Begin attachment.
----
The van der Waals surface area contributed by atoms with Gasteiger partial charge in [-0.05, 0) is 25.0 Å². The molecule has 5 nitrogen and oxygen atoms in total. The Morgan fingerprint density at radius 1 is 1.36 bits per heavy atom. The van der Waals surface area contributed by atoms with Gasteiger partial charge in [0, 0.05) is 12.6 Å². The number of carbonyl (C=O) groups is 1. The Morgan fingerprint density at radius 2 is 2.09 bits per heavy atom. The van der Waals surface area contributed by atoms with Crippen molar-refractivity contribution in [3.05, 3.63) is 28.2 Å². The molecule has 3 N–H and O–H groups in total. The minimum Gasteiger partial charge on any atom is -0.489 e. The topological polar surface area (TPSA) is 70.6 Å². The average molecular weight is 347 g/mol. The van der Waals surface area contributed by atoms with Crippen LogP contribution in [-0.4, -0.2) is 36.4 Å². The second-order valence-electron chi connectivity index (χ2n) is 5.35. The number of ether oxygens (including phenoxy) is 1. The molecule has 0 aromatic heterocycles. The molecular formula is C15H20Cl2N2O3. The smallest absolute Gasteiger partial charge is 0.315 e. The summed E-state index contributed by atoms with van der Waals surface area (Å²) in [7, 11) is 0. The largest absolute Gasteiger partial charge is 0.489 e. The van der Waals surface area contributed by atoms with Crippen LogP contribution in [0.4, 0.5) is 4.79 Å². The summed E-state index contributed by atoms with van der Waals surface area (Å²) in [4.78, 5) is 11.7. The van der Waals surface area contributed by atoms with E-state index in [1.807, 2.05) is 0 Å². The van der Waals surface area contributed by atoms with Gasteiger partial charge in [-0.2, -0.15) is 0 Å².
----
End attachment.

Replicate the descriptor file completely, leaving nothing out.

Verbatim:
The van der Waals surface area contributed by atoms with Gasteiger partial charge in [-0.05, 0) is 25.0 Å². The molecule has 5 nitrogen and oxygen atoms in total. The Morgan fingerprint density at radius 1 is 1.36 bits per heavy atom. The van der Waals surface area contributed by atoms with Gasteiger partial charge in [0, 0.05) is 12.6 Å². The number of carbonyl (C=O) groups is 1. The Morgan fingerprint density at radius 2 is 2.09 bits per heavy atom. The van der Waals surface area contributed by atoms with Crippen molar-refractivity contribution in [3.05, 3.63) is 28.2 Å². The molecule has 3 N–H and O–H groups in total. The minimum Gasteiger partial charge on any atom is -0.489 e. The topological polar surface area (TPSA) is 70.6 Å². The average molecular weight is 347 g/mol. The van der Waals surface area contributed by atoms with Crippen LogP contribution in [-0.4, -0.2) is 36.4 Å². The second-order valence-electron chi connectivity index (χ2n) is 5.35. The number of ether oxygens (including phenoxy) is 1. The molecule has 0 aromatic heterocycles. The molecular formula is C15H20Cl2N2O3. The smallest absolute Gasteiger partial charge is 0.315 e. The summed E-state index contributed by atoms with van der Waals surface area (Å²) in [7, 11) is 0. The largest absolute Gasteiger partial charge is 0.489 e. The van der Waals surface area contributed by atoms with Crippen LogP contribution in [0.4, 0.5) is 4.79 Å². The summed E-state index contributed by atoms with van der Waals surface area (Å²) in [4.78, 5) is 11.7. The van der Waals surface area contributed by atoms with E-state index in [1.807, 2.05) is 0 Å². The van der Waals surface area contributed by atoms with Gasteiger partial charge in [-0.2, -0.15) is 0 Å².